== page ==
-xdg

    Code posted by xdg on PerlMonks is public domain. It has no warranties, express or implied. Posted code may not have been tested. Use at your own risk.

Re: "Vanity Tagging" on CPAN?
by PodMaster (Abbot) on Sep 17, 2004 at 02:32 UTC
    How about something like
    use ORG::CPAN::AUTHORS::BUU; use ORG::PERL::PAUSE::BUU;

    MJD says "you can't just make shit up and expect the computer to know what you mean, retardo!"
    I run a Win32 PPM repository for perl 5.6.x and 5.8.x -- I take requests (README).
    ** The third rule of perl club is a statement of fact: pod is sexy.

      Would you like fries with that flamebait? :-)

      Makeshifts last the longest.

        No thanks (not intended as flamebait at all, its a reasonable solution).

        MJD says "you can't just make shit up and expect the computer to know what you mean, retardo!"
        I run a Win32 PPM repository for perl 5.6.x and 5.8.x -- I take requests (README).
        ** The third rule of perl club is a statement of fact: pod is sexy.

Re: "Vanity Tagging" on CPAN?
by Intrepid (Deacon) on Sep 21, 2004 at 00:57 UTC

    Module-Authors? Really?

    I see here a chance to acquire a startling lack of interest, along with, likely, a handful of idle downvotes ... just because the thread's already so long and "done". So I'll go for it (as is my style) with one final observation:

    I disagree with the characterization of Module-Authors as an automatic resource guaranteed to give quality or authoritative guidance. My experience with it was that it simply wasn't. Nobody with any real wisdom was paying any attention, maybe, that week. Or who knows. For whatever reason, when I asked about a namespace for a CPAN module I was preparing, I got mostly the flakiest kind of bandwidth and time -wasting idiocy from the kind of compulsive person who doesn't yet know what they are talking about (and may never) but cannot restrain themselves from making an appearence anyway. A real flame-bait-resisting waste of time, all in all. I doubt that I'll ever seek guidance there again.

    In my opinion, which is based on my direct experience with it (not hearsay, not theory, not wishful thinking, not an assumption), you'll get good advice from the Module-Authors List if you are both lucky and, likely, persistent. If you are neither, you won't.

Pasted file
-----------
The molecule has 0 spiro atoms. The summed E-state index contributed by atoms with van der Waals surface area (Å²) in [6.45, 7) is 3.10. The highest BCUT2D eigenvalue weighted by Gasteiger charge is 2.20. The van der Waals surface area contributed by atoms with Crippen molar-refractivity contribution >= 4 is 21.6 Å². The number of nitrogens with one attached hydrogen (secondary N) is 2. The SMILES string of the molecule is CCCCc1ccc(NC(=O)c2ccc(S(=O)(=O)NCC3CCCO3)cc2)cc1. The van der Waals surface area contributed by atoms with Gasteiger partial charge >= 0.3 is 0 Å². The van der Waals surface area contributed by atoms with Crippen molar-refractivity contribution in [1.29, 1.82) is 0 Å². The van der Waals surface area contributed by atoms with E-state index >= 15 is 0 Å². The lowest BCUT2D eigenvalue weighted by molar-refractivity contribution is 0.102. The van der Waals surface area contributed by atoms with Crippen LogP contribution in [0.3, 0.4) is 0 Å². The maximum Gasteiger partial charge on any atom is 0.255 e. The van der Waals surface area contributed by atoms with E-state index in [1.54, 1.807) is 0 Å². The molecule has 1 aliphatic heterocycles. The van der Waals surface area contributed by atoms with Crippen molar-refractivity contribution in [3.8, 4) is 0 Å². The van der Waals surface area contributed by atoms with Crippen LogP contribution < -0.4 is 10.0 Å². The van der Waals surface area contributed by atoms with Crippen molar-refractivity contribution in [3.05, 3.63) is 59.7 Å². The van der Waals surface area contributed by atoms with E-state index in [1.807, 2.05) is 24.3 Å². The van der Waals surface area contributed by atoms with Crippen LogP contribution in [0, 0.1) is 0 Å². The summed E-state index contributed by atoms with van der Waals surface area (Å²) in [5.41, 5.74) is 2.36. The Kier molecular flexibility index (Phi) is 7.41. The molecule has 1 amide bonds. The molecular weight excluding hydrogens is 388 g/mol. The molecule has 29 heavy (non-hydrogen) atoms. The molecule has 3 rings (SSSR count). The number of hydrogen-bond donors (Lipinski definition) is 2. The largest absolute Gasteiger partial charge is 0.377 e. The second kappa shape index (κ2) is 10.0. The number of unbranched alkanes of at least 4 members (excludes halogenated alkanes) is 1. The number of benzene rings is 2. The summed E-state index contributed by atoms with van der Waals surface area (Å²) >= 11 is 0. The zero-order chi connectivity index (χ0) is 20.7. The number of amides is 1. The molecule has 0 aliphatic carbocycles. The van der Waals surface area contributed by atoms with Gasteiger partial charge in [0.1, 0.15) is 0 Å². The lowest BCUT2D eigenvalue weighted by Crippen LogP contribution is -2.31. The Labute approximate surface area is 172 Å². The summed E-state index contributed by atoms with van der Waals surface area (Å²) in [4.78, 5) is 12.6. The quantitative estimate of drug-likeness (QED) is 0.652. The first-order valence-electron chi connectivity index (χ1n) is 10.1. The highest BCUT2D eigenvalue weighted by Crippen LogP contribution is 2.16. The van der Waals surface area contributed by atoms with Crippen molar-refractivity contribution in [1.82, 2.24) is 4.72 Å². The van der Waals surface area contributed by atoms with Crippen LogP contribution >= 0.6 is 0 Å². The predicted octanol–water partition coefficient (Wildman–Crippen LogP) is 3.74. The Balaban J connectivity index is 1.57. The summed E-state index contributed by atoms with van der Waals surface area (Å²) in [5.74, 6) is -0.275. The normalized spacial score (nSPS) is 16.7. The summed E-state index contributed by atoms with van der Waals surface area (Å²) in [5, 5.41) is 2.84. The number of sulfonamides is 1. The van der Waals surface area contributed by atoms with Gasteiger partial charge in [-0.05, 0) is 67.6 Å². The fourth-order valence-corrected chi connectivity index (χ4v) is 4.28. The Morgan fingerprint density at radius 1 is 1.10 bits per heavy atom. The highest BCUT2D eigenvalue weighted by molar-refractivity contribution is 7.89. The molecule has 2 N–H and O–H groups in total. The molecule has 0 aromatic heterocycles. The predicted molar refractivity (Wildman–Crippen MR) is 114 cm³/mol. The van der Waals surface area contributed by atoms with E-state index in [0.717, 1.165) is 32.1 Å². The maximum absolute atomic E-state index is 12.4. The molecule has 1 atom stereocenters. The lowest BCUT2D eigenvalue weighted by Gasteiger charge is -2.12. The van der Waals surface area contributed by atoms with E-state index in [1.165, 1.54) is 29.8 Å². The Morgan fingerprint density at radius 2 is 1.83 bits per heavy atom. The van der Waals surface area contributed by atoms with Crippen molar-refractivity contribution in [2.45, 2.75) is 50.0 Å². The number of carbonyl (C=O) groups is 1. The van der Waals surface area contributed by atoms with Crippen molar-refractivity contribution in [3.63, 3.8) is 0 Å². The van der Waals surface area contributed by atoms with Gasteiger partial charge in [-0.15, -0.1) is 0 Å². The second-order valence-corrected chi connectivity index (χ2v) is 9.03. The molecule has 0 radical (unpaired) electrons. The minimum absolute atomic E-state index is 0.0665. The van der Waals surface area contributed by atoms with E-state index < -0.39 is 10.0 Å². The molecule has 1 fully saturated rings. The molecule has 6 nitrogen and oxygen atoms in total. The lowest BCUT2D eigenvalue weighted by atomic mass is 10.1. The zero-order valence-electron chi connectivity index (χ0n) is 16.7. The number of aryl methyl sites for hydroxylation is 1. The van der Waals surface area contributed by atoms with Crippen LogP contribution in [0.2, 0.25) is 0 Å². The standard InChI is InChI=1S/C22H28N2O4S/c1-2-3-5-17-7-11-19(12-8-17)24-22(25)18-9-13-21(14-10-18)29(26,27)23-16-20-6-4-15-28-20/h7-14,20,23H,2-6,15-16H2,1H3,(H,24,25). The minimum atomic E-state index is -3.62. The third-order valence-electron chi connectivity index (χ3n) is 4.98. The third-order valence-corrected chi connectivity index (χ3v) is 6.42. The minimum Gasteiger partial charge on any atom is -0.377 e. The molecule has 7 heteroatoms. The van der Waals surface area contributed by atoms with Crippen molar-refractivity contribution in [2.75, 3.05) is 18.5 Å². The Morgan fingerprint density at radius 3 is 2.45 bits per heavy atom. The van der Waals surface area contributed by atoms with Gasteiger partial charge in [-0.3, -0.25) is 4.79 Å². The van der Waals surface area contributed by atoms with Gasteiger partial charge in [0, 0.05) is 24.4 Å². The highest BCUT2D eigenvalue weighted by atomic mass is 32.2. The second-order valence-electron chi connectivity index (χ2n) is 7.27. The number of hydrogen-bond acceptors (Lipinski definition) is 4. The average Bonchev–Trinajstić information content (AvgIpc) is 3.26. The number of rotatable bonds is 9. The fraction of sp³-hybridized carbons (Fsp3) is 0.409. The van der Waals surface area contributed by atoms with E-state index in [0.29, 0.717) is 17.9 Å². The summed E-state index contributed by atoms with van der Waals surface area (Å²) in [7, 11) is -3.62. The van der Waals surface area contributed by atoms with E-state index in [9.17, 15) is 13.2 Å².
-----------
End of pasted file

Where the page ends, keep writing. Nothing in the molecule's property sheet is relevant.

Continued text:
There's a larger issue here. I would be far more hesitant than I see many Monks being here, about advocating in answer to queries like this one, the use of external (to Perlmonks) resources whether they are Web-based community sites, Mailing lists or newsgroups, or whatever newer kind of forum appears next. I humbly suggest that: If you aren't actively involved in that site or forum on a continuing basis and not taking responsibility for some degree for how well it is fulfilling its charter, then: think twice before recommending it to a fellow Monk! Just the fact that you know that something exists that the asker seems not to, is not sufficient grounds to endorse it to them. And furthermore, jusy because something emanates from a particular domain, e.g. perl.org, this also (sad tho it may be to say) does not make it valid to assume that it is a really helpful resource at the current time.

    Of course there are people here at Perlmonks, like everywhere, that just like to see their own name on a node, and whether others take them seriously, or whether they have a reputation for being astute or sensible, doesn't seem to concern them. Thus the old expression "consider the source."

      At least one of the two monks who recommended that list on this thread happens to participate in it, too.

      Makeshifts last the longest.

      I upvoted you b/c you're clearly trying to get downvotes.